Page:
Should the Lakers trade LeBron James?
LeBron James is now on a minutes restriction for the Los Angeles Lakers, who are poised to miss the playoffs in James’ first year in the Western Conference. The bulk of NBA writers are now backpedaling after unequivocally claiming that James was worth a guaranteed 40 wins, even out West.
Meanwhile, the dysfunction in LA is obvious.
They’re a team run on brand and brand alone, with an underwhelming court product that is not championship-level by any measure. And in the face of LeBron’s brand, the Lakers have immediately let him have the right of way despite their own purported stature in the basketball community. James has come first, and with it has been a series of bad front office moves that, while initially pleasing to LeBron, were obvious mistakes to anyone watching.
Now there’s real rumblings about what can actually be done to fix LA’s problem, particularly as it’s unclear whether stars outside of Anthony Davis really want to join James. Kawhi Leonard apparently does not.
To that end, the most radical suggestion has been to simply trade LeBron.
That was the idea put forth by Jeff Van Gundy this week, who said he felt as though exploration into the idea was necessary. Van Gundy suggested sending James to the Los Angeles Clippers for cap space, which would give the Lakers a better chance at signing Kevin Durant this summer.
This could never happen. LA has been waiting for another talent like James to pick them despite their obvious organizational flaws, and now they have their man. Even if hardcore Kobe Bryant fans continue to gripe about James, none of them will be tuning out the purple and gold anytime soon. A hate watch is still eyeballs on the screen, and thus the revenue keeps pouring in for the Lakers.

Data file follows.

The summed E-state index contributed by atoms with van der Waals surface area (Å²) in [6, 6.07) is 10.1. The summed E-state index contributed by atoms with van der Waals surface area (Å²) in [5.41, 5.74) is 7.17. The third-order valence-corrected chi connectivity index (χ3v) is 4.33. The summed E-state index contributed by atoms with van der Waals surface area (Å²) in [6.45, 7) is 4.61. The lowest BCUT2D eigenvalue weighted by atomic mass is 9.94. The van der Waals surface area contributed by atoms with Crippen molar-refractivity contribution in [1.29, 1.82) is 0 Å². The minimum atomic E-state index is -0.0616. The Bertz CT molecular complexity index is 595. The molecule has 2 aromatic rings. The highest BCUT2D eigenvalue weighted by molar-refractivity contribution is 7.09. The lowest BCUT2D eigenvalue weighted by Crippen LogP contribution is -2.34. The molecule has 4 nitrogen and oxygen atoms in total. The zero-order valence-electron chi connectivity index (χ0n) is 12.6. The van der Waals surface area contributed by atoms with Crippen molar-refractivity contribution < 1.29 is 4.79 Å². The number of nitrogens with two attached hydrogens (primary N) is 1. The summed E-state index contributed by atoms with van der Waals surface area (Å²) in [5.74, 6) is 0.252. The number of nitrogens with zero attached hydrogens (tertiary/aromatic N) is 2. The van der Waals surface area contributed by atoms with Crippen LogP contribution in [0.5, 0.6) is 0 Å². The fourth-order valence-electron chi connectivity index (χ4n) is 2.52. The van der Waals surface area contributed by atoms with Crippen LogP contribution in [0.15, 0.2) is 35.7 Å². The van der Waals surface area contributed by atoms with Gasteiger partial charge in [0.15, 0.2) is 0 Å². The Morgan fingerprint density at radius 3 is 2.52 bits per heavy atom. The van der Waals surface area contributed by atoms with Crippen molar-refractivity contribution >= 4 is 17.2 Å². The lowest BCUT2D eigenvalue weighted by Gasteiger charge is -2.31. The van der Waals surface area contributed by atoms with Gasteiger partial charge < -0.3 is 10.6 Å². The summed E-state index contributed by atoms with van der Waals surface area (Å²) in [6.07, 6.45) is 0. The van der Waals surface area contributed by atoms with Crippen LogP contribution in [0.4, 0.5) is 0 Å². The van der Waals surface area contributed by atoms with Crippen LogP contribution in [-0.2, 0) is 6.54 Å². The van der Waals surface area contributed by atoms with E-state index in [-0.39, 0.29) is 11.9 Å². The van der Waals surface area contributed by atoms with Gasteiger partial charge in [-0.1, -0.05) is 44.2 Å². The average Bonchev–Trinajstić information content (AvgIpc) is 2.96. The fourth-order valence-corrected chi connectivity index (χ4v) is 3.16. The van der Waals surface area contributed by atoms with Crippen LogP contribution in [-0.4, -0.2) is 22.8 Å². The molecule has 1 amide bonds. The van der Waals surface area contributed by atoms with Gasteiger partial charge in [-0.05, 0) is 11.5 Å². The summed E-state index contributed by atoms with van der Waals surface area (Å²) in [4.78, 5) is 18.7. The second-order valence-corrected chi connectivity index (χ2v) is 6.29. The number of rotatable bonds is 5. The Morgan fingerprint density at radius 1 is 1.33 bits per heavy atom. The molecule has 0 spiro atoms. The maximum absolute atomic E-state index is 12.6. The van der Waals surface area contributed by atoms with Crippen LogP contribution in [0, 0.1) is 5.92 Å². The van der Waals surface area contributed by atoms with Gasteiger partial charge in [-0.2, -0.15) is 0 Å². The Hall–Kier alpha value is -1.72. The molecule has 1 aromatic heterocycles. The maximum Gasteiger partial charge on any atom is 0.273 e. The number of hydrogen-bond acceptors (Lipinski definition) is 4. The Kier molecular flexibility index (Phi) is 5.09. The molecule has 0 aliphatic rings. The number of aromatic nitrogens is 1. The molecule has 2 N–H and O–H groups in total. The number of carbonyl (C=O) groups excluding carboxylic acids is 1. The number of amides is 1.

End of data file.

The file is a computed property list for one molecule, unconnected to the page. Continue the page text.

Los Angeles hasn’t put smart money into the rest of their franchise — front office, trainers, coaching staff — and instead have decided to play favorites with the hiring of Magic Johnson and Bryant’s ex-agent in Rob Pelinka. That they’ve been unable to find success in the first year with James isn’t surprising.
This story is one that plays out over and over again when billionaires in professional sports are left to their own devices. Money and prior success plays into owners’ confirmation bias about themselves, that everything they touch turns to gold and that they’re experts not only in their own field, but in related ones as well. That’s what gives us hirings like Johnson and Pelinka, all while better organizations, with better management, outmaneuver them.
Across the hall is a perfect example of an owner, just as passionate as the one in Lakerland, who has deferred to and hired experts as an investment in his organization.
Steve Ballmer is a billionaire who could have fallen prey to the same kind of hirings. But Ballmer didn’t choose the flashy smiles and championship rings of former players. Instead he hired folks with proven track records and set up the Clippers for both short term and long term success by hiring the right people (Michael Winger and Jerry West) and letting the butterfly effect of those additions play out.